The world of business provides few enough beautiful words, but this week’s is a favorite of mine, less for its mouthfeel and more for its utility. A person shows both their age and their financial sense when they can employ “amortize” and “amortization” well.

As its roots show, the word has something to do with death. That usage, The OED Online tells us, stretches back to the late Middle Ages, with a 14th Century example from Chaucer’s “The Parson’s Tale” provided. In 1656, T. Blount’s dictionary, Glossographia, notes “Amortize, to deaden, kill, or slay.”

That’s not what my tax accountant meant when he told me that we could amortize our equipment purchases over several years, if we wanted to write off our farming expenses. I imagine myself shooting holes in the 500 gallon cistern I use to collect rainwater for irrigation.

No, this sense of retiring a debt for equipment or liquidating something gradually appears, like modern business practices themselves, only in the 19th Century. All other morbidity clinging to the word and its nominalized form, “amortization,” have long vanished from living memory.

So consider this post a memento mori for all those other senses of “amortize,” here at the end of the academic year.

This blog will continue all summer, so nominate a word by e-mailing me (jessid -at- richmond -dot- edu) or leaving a comment below.

See all of our Words of the Week here.

Creative-Commons image provided courtesy of Pixabay.

Word of the Week! Practicable

Special thanks to Lee Chaharyn, of UR’s Collegiate Licensing & Special Projects. Lee picks a good word; I used it frequently when teaching business and professional writing at Indiana University. I’ve not done so recently, but the time has come to dust off this term. It contains several meanings that I’d never before encountered.

The OED Online provides a long history, one dating to the 16th Century, much like many of our prior words of the week.

In 1593, one might speak of “fiue (sic) hundred practicable cases” and except for the spelling of “five,” we would employ our word of the week in precisely the same manner. One thinks of practicable matters in terms of their being feasible. The OED also includes “effective,” “practical,” and a few other definitions.

If last week’s word slid off the tongue, this one decidedly does not. The strength of practicable arises when it appears in print.  Business writers often need synonyms, especially when these provide just the nuance for a sentence. Given the word’s somewhat circuitous etymology, “A borrowing from Latin; modelled (sic) on a French lexical item,” I would argue that by combining elements of “practical,” “practice,” and “able,” practicable counts as a portmanteau word capturing the sense of a thing that can be done or used without too much fuss.

Secondary meanings extend to routes that are the best to take when traveling, or to describe a prop in a play that can be used, as in this 2002 example from the OED about theater history, “A more finished version of the garden plan..can be seen in figure 2, for an unidentified production. The lazy line back becomes here a garden path stretching across what may be a practicable footbridge.”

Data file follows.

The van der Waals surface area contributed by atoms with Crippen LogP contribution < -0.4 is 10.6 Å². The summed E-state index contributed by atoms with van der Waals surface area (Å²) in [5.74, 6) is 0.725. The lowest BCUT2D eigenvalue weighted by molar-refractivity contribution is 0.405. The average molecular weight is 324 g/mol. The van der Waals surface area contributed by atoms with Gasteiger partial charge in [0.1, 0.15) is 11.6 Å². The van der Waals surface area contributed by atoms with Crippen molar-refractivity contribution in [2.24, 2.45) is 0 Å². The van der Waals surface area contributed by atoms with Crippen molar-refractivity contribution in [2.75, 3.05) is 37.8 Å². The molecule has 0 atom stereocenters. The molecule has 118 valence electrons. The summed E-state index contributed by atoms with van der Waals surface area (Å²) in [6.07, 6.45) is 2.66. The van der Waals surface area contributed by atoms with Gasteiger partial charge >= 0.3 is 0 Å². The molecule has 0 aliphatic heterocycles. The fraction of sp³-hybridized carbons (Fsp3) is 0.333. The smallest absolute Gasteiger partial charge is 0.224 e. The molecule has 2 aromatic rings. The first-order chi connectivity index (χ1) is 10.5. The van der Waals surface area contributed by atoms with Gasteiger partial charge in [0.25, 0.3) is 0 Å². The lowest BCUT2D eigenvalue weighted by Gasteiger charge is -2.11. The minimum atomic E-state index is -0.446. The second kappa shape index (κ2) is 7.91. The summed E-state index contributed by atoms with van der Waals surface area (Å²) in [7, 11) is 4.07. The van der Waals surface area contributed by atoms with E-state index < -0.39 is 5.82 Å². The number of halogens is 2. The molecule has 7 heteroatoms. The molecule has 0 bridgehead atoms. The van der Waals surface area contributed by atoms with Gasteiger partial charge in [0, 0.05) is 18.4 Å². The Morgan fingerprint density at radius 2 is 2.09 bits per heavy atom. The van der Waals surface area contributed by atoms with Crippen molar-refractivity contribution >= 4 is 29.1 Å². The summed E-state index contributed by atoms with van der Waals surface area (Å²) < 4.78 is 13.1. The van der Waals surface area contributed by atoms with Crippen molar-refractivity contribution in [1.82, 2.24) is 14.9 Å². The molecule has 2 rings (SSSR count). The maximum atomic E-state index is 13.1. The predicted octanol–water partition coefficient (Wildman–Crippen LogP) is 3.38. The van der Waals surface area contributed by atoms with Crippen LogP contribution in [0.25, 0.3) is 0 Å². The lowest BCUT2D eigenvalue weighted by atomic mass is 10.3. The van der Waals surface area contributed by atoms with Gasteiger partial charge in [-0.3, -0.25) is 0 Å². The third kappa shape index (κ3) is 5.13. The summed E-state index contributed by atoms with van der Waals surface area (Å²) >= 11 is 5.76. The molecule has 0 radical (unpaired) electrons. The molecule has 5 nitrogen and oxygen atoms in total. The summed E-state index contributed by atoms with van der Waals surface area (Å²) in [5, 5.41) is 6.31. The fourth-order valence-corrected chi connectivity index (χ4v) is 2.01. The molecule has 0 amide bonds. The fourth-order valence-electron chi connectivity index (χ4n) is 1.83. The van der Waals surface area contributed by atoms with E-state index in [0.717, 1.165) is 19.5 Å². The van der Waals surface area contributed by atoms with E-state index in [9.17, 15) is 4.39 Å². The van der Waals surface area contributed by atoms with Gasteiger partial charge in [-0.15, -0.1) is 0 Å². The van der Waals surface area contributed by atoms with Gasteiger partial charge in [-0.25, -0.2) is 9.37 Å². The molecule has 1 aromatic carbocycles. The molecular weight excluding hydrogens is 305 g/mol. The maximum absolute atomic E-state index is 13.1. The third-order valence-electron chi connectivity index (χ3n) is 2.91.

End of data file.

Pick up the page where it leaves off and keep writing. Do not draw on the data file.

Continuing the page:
That is not all; I never had heard of the noun form. In the specialized language of live theater, however, drapes that could be parted by actors are a practicable, but those painted on a wall are not. I hope some reader in that field will let us know if the term still has any currency.

Nominate a word by e-mailing me (jessid -at- richmond -dot- edu) or leaving a comment below.

See all of our Words of the Week here.

Image courtesy of Wikipedia Commons.

A 2011 Graduate on Writing in the Workplace

By Megan Reilly, WC 2011

Even though I graduated from the University of Richmond in 2011, I often reference my time at the Writing Center to colleagues and to the local New York City students that I now tutor in English and writing. In fact, the main reason why I was hired by my tutoring company in NYC was because of my work at UR!

Working at the Writing Center was a great way for me to build confidence in my own writing, develop a basis of knowledge to help all types of students, and learn how to interact with students of various backgrounds and give them constructive criticism. My work at the Writing Center benefits both my tutoring work and my work as a full-time employee at Penguin Group (USA). If you want to be in publishing it is important to have a passion to read and to write. The two go hand in hand, and I’d like to think that my ferocious reading of Nancy Drew books in middle school has made me a better writer today!

Whether it is writing persuasively in order to latch book bloggers onto a new Amy Einhorn classic, or simply writing e-mails to co-workers, being able to eloquently express yourself in writing is a skill that more and more companies are looking for in recent graduates. Being able to edit countless essays at UR (and both narrative and analytical essays at that) is an experience that will benefit me in any job I may have in the future. I had the opportunity to work with many talented writers and tutors at the Center, and I truly felt like I was continually learning how to become a better writer.